miscellaneous

What we learned this week

Heatwaves over land get noticed because people live through them. Heatwaves at sea, not so much. The European Space Agency has been tracking the marine heatwave that affected the Mediterranean recently, and its consequences.

You saw that Yvon Chouinard has given away his company Patagonia? “As of now, Earth is our only shareholder,” he writes in a letter explaining how the Patagonia Purpose Trust will channel all profits to environmental action.

The EU has published new standards for repairability of phones and tablets, that will hopefully reduce emissions by a third. It’s a useful step that could have gone further, says the campaign coalition Repair.eu.

Tearfund’s new campaign on climate finance encourages people to send a coin to the Prime Minister, as a reminder that they’re not delivering on their funding promises.

Speaking of prime ministers not delivering on things, the Conservatives have overturned a manifesto pledge to allow fracking for gas in Britain again. Amidst the protests about that (even the founder of the fracking company Cuadrilla says it won’t work) you might have missed that they also lifted their planning restrictions on onshore wind in England.

Can Polestar deliver a zero carbon car?

There are a number of examples of companies working to reduce the emissions from the cars that they produce. This summer Ford announced that their Michigan plant, the mother of all car factories, would be carbon neutral by 2025. Bentley claim to have Britain’s greenest car plant, but they make the least efficient petrol cars […]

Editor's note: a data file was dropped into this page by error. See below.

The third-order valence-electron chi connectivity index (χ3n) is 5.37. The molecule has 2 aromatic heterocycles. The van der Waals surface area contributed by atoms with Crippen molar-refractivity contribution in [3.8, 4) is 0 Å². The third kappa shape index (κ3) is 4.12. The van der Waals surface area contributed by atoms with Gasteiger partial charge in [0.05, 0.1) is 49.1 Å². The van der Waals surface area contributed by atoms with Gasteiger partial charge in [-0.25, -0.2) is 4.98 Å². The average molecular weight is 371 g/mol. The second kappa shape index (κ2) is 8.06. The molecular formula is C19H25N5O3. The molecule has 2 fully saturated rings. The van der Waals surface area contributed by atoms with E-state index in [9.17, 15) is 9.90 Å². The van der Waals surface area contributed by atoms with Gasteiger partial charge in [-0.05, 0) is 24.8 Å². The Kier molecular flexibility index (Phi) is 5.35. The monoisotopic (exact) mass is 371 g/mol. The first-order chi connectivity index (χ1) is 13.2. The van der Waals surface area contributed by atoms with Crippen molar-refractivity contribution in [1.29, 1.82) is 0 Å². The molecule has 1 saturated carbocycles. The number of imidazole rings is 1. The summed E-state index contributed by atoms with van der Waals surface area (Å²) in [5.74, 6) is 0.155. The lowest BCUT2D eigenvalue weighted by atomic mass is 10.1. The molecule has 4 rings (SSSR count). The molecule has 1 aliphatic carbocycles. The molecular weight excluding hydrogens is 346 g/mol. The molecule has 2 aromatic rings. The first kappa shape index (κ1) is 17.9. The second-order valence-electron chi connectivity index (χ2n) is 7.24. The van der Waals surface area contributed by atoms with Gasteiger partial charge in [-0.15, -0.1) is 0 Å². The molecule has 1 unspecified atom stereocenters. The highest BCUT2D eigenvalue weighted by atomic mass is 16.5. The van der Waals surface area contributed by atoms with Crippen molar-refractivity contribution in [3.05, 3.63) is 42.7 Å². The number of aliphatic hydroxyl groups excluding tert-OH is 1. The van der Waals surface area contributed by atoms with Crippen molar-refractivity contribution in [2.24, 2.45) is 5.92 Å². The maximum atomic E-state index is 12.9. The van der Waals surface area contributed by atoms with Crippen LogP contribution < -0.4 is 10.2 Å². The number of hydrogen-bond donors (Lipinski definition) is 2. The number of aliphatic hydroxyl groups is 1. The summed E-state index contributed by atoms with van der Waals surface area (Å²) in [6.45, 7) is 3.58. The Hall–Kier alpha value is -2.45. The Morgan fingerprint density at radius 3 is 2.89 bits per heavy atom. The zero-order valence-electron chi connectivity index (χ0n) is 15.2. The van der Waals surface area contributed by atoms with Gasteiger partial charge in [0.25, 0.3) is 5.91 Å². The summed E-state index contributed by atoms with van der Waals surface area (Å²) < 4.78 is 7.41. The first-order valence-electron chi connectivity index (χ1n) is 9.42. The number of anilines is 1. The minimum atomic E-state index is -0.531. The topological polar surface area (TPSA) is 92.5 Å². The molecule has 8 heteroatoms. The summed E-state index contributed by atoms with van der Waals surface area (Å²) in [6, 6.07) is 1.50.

Why does chocolate have a high carbon footprint?

The list of the top five most carbon intensive foods reads like this: I’ve written a fair bit about the relative carbon footprints of foods, and I have mainly focused on meat and dairy. I’ve written specifically about beef and about cheese in the past, so it’s probably time I thought about the next one […]

What we owe the future, by William MacAskill

William MacAskill is a pioneering thinker, and one of the movers and shakers behind the Effective Altruism movement. His book Doing Good Better is a brilliant introduction, and I’ve written a fair number of posts about the movement here on the blog in the past. I’ve learned a lot from Effective Altruism, been inspired by […]

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